- This monthly report tracks power utility Eskom’s ability to supply power to the grid, the demand for electricity, and the consumption of electricity in order to gauge the likely impact on economic activity. It reviews Eskom’s Energy Availability Factor (EAF) as well as how unplanned outages are affecting power supply in SA.
- The EAF averaged 54.7% in Q4:23, up from lower levels earlier in the year, and should support an ongoing recovery in economic activity. Still, this remains below the average of around 59% in 2022, which was already down from 62% in 2021 and 65% in 2020. It also remains well below the utility’s near-term target of 65% (and longer-term target of 75%).
- The improvement in the EAF since the beginning of 2023 can be attributed partly to fewer unplanned and planned outages. The unplanned outage factor (ratio of energy losses over a given time period to the maximum amount of energy which could be produced over the same time period) is at 30.27% in Q4:23, compared to an average of 33.42% in Q3:23. It reached a peak of 38.6% earlier in Q2:23. The planned outage factor (planned maintenance) averaged 13.0% in Q4:23.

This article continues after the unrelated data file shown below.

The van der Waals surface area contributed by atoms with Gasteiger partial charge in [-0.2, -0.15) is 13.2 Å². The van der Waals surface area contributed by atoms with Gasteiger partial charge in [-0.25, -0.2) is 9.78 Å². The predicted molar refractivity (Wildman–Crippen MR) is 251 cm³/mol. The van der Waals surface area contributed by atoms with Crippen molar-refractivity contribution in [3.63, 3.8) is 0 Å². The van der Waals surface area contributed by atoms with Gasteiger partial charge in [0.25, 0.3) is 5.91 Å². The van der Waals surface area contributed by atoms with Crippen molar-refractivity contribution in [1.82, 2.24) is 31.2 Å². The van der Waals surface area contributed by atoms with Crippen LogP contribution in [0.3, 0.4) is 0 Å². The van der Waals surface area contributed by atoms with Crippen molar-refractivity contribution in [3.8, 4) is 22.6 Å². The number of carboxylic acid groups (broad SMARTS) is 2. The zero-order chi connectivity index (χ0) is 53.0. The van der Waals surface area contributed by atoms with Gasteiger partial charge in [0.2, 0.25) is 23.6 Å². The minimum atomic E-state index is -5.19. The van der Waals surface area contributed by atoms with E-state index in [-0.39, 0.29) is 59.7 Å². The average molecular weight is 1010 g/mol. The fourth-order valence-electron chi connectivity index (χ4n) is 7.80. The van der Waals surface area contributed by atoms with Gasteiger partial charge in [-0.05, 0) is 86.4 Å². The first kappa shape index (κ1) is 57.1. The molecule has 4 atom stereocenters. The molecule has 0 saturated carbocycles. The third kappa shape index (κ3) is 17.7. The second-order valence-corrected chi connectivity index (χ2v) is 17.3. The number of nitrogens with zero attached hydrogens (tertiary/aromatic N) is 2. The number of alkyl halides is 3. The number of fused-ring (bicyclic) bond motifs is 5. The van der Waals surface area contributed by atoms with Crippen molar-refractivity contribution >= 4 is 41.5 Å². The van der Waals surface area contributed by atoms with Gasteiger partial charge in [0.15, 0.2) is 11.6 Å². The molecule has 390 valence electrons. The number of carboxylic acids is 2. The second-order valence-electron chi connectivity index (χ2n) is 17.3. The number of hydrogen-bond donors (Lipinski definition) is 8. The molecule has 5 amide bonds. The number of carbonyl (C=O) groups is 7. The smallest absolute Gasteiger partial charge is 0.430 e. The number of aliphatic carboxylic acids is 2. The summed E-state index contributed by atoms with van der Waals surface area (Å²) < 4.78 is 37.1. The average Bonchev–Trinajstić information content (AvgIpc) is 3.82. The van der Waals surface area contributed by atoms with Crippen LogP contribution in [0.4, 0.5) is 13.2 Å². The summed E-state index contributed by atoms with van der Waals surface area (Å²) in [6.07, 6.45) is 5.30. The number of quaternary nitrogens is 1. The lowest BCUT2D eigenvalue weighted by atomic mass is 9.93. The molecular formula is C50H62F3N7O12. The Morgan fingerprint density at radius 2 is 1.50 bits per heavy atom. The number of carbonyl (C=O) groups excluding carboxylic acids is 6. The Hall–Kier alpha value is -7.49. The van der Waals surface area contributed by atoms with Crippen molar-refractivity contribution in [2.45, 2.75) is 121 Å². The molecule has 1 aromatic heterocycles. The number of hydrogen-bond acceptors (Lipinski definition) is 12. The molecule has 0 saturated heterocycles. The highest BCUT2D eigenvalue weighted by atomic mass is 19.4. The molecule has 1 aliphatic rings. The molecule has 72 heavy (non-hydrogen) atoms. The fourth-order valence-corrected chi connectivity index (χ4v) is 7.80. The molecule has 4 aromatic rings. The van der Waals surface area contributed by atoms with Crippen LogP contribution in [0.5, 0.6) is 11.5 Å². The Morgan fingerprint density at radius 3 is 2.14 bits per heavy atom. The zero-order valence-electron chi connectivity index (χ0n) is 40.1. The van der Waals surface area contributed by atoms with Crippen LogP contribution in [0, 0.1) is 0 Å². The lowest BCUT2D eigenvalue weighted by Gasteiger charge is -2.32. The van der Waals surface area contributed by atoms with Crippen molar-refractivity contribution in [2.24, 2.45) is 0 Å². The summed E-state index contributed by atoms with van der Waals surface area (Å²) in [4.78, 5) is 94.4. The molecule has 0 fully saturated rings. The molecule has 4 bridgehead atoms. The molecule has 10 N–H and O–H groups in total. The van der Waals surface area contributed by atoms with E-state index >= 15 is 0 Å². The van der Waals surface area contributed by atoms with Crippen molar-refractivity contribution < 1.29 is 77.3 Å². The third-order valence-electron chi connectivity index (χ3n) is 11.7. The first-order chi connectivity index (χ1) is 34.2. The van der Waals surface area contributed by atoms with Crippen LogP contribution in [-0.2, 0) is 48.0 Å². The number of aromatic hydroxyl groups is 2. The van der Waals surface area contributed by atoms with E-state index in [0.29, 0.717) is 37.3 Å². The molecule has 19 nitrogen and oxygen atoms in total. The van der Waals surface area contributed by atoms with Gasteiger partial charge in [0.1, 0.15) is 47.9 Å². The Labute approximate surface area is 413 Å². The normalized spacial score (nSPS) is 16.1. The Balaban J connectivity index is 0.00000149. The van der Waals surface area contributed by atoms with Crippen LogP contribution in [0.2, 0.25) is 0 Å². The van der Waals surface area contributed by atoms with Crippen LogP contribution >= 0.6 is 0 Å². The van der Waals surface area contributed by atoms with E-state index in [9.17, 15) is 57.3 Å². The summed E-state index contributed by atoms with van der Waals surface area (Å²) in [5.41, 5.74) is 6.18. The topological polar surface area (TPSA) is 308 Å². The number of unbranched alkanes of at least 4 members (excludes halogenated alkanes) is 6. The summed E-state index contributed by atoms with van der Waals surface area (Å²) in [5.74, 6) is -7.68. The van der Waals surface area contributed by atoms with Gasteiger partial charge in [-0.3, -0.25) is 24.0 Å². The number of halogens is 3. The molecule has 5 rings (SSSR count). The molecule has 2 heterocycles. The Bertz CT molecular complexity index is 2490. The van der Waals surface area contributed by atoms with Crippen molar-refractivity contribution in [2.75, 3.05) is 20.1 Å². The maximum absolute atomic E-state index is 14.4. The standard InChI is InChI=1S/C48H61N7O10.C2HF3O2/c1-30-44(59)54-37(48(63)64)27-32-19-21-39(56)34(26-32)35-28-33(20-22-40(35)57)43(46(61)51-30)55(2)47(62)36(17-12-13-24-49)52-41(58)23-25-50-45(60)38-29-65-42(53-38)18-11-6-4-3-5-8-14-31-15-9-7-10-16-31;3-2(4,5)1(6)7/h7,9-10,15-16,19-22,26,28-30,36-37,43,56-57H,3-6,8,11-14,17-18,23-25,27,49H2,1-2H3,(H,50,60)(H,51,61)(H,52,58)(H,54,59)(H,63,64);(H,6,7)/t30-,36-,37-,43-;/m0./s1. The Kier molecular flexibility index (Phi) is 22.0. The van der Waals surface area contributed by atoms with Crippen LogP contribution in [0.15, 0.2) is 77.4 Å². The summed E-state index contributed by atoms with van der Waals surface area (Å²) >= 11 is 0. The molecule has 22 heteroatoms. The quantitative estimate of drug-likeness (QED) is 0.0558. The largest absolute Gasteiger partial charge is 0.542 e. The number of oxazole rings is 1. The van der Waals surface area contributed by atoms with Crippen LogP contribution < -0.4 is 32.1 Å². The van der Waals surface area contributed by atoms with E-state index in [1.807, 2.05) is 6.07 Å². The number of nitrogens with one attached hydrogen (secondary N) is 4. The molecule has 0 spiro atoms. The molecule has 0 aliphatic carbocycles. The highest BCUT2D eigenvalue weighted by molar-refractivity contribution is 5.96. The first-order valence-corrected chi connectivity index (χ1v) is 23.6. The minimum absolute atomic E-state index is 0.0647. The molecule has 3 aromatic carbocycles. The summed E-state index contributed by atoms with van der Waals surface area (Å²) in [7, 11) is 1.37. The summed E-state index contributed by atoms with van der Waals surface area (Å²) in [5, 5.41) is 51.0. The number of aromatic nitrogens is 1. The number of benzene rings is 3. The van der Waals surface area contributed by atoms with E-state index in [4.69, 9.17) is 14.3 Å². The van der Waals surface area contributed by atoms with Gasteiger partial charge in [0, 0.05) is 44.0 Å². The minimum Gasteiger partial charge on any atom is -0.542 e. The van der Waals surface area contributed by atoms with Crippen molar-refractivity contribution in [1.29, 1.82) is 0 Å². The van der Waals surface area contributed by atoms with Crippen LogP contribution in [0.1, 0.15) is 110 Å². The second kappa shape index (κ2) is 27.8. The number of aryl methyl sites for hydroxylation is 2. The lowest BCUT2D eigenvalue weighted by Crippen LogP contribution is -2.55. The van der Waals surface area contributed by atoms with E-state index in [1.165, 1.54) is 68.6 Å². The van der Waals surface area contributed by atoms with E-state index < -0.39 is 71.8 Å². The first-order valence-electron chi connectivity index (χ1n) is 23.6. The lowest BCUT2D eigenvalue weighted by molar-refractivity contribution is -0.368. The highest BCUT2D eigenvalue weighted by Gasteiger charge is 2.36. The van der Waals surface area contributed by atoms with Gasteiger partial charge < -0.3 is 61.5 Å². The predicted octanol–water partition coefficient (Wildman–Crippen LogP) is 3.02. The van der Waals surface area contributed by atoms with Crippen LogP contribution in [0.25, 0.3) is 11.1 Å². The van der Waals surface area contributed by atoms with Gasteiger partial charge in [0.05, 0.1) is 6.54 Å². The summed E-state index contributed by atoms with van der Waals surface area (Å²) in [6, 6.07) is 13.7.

- The decrease in the level of loadshedding by several stages from May through to December came on the back of a combination of factors, including an increase in imports of lithium-ion batteries and solar panels since the start of 2023, which supports our view that private-sector electricity storage and self-generation capacity are growing rapidly, as well as lower demand over the festive period. Lower levels of unplanned and planned outages have also contributed to a decline in the level of loadshedding against earlier expectations.
- The Minister of Public Enterprises appointed Dan Marokane as new Group Chief Executive of Eskom in December. While there were fewer days of loadshedding in December over the festive period, Minister of Electricity Kgosientsho Ramokgopa this week reiterated that, while Eskom is working hard on improving its generation system, SA can still expect various stages of loadshedding, and this despite several Kusile units returning to service. The minister said that most units are still unreliable. This is, however, being addressed through the planned maintenance that Eskom is conducting routinely. In its Summer Outlook, Eskom noted that SA should not be at more than Stage 4 level of loadshedding throughout the summer months.
- SA experienced a total of 6,947 hours loadshedding in 2023. This translates into 289 full days of loadshedding this year. There were 157 days of loadshedding in 2022.
- SA experienced cumulative loadshedding of 16,823 GWh in 2023, compared to 8,293 GWh in 2022. However, several Eskom units have returned to the grid, reducing the average level of loadshedding by up to two Stages. We expect economic growth at 0,6% for 2023 and 1,4% in 2024, supported by the return to the grid of several Eskom generating units and increased self-generation. However, with the unreliable performance of Eskom’s existing fleet, risks to the growth outlook remain to the downside.